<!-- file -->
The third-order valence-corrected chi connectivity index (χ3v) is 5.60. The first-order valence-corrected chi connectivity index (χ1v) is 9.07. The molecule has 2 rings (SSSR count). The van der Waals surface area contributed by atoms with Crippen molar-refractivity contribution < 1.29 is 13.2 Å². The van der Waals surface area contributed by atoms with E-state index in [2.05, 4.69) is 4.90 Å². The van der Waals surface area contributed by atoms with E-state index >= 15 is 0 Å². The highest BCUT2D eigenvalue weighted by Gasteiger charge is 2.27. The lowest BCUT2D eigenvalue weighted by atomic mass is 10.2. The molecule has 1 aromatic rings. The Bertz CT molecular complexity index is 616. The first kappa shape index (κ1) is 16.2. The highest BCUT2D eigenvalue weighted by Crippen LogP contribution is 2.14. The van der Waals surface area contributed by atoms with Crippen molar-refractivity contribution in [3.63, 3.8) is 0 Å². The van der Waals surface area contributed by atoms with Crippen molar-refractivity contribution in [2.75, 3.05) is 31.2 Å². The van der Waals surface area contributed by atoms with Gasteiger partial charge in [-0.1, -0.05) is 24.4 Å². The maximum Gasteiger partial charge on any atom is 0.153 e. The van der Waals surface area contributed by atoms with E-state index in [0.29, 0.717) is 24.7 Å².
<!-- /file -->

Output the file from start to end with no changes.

The third-order valence-corrected chi connectivity index (χ3v) is 5.60. The first-order valence-corrected chi connectivity index (χ1v) is 9.07. The molecule has 2 rings (SSSR count). The van der Waals surface area contributed by atoms with Crippen molar-refractivity contribution < 1.29 is 13.2 Å². The van der Waals surface area contributed by atoms with E-state index in [2.05, 4.69) is 4.90 Å². The van der Waals surface area contributed by atoms with E-state index >= 15 is 0 Å². The highest BCUT2D eigenvalue weighted by Gasteiger charge is 2.27. The lowest BCUT2D eigenvalue weighted by atomic mass is 10.2. The molecule has 1 aromatic rings. The Bertz CT molecular complexity index is 616. The first kappa shape index (κ1) is 16.2. The highest BCUT2D eigenvalue weighted by Crippen LogP contribution is 2.14. The van der Waals surface area contributed by atoms with Crippen molar-refractivity contribution in [3.63, 3.8) is 0 Å². The van der Waals surface area contributed by atoms with Crippen molar-refractivity contribution in [2.75, 3.05) is 31.2 Å². The van der Waals surface area contributed by atoms with Gasteiger partial charge in [-0.1, -0.05) is 24.4 Å². The maximum Gasteiger partial charge on any atom is 0.153 e. The van der Waals surface area contributed by atoms with E-state index in [0.29, 0.717) is 24.7 Å².